The using function takes a generic parameter that matches the interfaces supported by a WCF service and an anonymous subroutine (aka lambda). What this means in practice is that we call ServiceHelper.Using passing a WCF service type and a subroutine that consists of the code inside the original Using block. The Using function executes the procedure and, crucially, handles any faulted errors, calling close or abort as required. This has the advantages of being considerably fewer lines of code then in the original procedure, handles errors gracefully, and can be debugged easily.

Note that the code inside the anonymous procedure must not call service.Close or service.Abort as these are handled by the Using procedure.

The only problem with the ServiceHelper class is that we can only pass a subroutine and not a function. So going further we can overload the Using procedure by adding another procedure to our ServiceHelper class to allow for a function that returns a result:

Public Shared Function [Using](Of ServiceT As {ICommunicationObject, IDisposable, New}, TResult)(action As Func(Of ServiceT, TResult)) As TResult
Dim service = New ServiceT()
Dim serviceclosed As Boolean = False
Dim result As TResult
Try
result = action(service)
If service.State <> CommunicationState.Faulted Then
service.Close()
serviceclosed = True
End If
Finally
If serviceclosed = False Then
service.Abort()
End If
End Try
Return result
End Function

Which can be used like this:

Dim result As Boolean = ServiceHelper.Using(Of WCF_ServiceReference.MessageClient, Boolean)(
Function(service) As Boolean
'Here is the 'payload' code block again
For Each item As Message In MessageList 'Note that MessageList is in scope because it is part of the containing class
If service.SendMessage(item) = True Then
MessageList.Remove(item)
End If
Next
Return True
End Function)

Naturally you can carry on adding other Using procedures with different signatures to account for all the variations of the  Action and Func delegates  that are available but the simplest solution is to add a single input parameter, which can take an object of any type, and use that to pass in any required data. This gives us two more procedures to round out our ServiceHelper class:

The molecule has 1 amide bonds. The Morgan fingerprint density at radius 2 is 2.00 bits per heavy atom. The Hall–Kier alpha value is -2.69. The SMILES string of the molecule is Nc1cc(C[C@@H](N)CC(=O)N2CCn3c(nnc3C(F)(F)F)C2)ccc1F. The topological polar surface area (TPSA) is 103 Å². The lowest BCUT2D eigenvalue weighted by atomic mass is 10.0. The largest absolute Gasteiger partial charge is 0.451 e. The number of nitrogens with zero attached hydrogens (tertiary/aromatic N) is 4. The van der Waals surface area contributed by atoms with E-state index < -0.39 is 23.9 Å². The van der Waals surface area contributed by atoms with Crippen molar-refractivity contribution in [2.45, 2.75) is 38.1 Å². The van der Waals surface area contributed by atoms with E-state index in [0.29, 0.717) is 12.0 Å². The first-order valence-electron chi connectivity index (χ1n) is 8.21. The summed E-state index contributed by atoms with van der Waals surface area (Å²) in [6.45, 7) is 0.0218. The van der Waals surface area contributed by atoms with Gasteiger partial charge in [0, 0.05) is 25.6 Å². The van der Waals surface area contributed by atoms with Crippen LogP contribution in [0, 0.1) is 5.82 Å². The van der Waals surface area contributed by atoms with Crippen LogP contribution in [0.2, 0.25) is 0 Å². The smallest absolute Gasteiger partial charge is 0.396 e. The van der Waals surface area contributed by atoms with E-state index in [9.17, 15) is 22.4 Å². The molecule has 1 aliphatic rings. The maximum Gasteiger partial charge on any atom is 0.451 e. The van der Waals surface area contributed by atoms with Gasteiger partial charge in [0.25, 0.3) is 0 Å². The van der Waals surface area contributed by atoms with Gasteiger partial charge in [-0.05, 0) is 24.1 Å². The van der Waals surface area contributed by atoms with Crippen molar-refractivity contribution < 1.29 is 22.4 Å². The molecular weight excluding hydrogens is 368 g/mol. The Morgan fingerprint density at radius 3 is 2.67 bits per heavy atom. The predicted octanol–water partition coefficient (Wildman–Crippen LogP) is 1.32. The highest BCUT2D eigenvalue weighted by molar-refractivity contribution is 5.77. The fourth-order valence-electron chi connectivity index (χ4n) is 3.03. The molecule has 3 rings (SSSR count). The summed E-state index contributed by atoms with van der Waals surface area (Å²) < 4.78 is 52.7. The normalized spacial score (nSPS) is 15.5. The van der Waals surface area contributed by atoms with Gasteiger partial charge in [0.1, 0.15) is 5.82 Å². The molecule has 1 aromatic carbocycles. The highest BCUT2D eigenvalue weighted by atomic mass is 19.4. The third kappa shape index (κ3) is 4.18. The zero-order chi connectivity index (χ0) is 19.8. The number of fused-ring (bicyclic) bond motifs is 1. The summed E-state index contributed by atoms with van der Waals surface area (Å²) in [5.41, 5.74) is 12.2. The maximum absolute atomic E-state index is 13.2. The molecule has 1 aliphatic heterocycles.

Public Shared Sub [Using](Of ServiceT As {ICommunicationObject, IDisposable, New}, TParameter)(input As TParameter, action As Action(Of ServiceT, TParameter))
Dim service = New ServiceT()
Dim serviceclosed As Boolean = False
Try
action(service, input)
If service.State <> CommunicationState.Faulted Then
service.Close()
serviceclosed = True
End If
Finally
If serviceclosed = False Then
service.Abort()
End If
End Try
End Sub

Public Shared Function [Using](Of ServiceT As {ICommunicationObject, IDisposable, New}, TParameter, TResult)(input As TParameter, action As Func(Of ServiceT, TParameter, TResult)) As TResult
Dim service = New ServiceT()
Dim serviceclosed As Boolean = False
Dim result As TResult
Try
result = action(service, input)
If service.State <> CommunicationState.Faulted Then
service.Close()
serviceclosed = True
End If
Finally
If serviceclosed = False Then
service.Abort()
End If
End Try
Return result
End Function

Which are used like this:

Dim messages As New List(Of Message)
ServiceHelper.Using(Of WCF_ServiceReference.MessageClient, List(Of Message))(messages,
Sub(service, msglist)
'Here is the 'payload' code block again
For Each item As Message In msglist 'Note that we pass in the message list as a parameter and thus do not rely on the containing class's property
If service.SendMessage(item) = True Then
MessageList.Remove(item)
End If
Next
End Sub)

Dim messages As New List(Of Message)
Dim result As Boolean = ServiceHelper.Using(Of WCF_ServiceReference.MessageClient, List(Of Message), Boolean)(messages,
Function(service, msglist) As Boolean
'Here is the 'payload' code block again